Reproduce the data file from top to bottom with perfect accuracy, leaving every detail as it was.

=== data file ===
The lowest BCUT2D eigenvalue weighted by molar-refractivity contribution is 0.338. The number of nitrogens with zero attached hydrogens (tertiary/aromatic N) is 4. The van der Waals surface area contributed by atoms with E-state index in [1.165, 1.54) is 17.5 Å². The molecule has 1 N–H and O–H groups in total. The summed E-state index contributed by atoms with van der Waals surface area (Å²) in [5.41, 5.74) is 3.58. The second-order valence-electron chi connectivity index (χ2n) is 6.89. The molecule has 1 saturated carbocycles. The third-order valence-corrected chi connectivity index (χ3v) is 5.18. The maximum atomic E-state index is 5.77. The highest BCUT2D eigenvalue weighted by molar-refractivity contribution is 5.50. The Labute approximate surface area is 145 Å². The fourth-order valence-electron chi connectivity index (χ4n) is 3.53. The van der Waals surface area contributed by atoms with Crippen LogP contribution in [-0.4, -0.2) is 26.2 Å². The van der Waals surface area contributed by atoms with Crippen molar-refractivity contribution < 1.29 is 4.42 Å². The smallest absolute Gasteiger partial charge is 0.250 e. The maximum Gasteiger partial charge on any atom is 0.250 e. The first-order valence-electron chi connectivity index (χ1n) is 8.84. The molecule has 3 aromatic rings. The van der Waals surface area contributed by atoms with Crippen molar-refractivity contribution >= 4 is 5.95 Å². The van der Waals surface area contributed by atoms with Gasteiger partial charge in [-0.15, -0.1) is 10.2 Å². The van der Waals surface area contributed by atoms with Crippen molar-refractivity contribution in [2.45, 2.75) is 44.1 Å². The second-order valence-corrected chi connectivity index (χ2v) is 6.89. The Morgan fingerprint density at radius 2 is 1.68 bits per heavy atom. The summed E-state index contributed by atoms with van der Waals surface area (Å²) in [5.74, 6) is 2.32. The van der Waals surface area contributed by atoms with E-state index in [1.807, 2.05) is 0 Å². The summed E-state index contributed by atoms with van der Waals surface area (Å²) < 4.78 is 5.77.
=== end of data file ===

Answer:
The lowest BCUT2D eigenvalue weighted by molar-refractivity contribution is 0.338. The number of nitrogens with zero attached hydrogens (tertiary/aromatic N) is 4. The van der Waals surface area contributed by atoms with E-state index in [1.165, 1.54) is 17.5 Å². The molecule has 1 N–H and O–H groups in total. The summed E-state index contributed by atoms with van der Waals surface area (Å²) in [5.41, 5.74) is 3.58. The second-order valence-electron chi connectivity index (χ2n) is 6.89. The molecule has 1 saturated carbocycles. The third-order valence-corrected chi connectivity index (χ3v) is 5.18. The maximum atomic E-state index is 5.77. The highest BCUT2D eigenvalue weighted by molar-refractivity contribution is 5.50. The Labute approximate surface area is 145 Å². The fourth-order valence-electron chi connectivity index (χ4n) is 3.53. The van der Waals surface area contributed by atoms with Crippen LogP contribution in [-0.4, -0.2) is 26.2 Å². The van der Waals surface area contributed by atoms with Crippen molar-refractivity contribution < 1.29 is 4.42 Å². The smallest absolute Gasteiger partial charge is 0.250 e. The maximum Gasteiger partial charge on any atom is 0.250 e. The first-order valence-electron chi connectivity index (χ1n) is 8.84. The molecule has 3 aromatic rings. The van der Waals surface area contributed by atoms with Crippen molar-refractivity contribution >= 4 is 5.95 Å². The van der Waals surface area contributed by atoms with Gasteiger partial charge in [-0.15, -0.1) is 10.2 Å². The van der Waals surface area contributed by atoms with Crippen molar-refractivity contribution in [2.45, 2.75) is 44.1 Å². The second-order valence-corrected chi connectivity index (χ2v) is 6.89. The Morgan fingerprint density at radius 2 is 1.68 bits per heavy atom. The summed E-state index contributed by atoms with van der Waals surface area (Å²) in [5.74, 6) is 2.32. The van der Waals surface area contributed by atoms with E-state index in [1.807, 2.05) is 0 Å². The summed E-state index contributed by atoms with van der Waals surface area (Å²) < 4.78 is 5.77.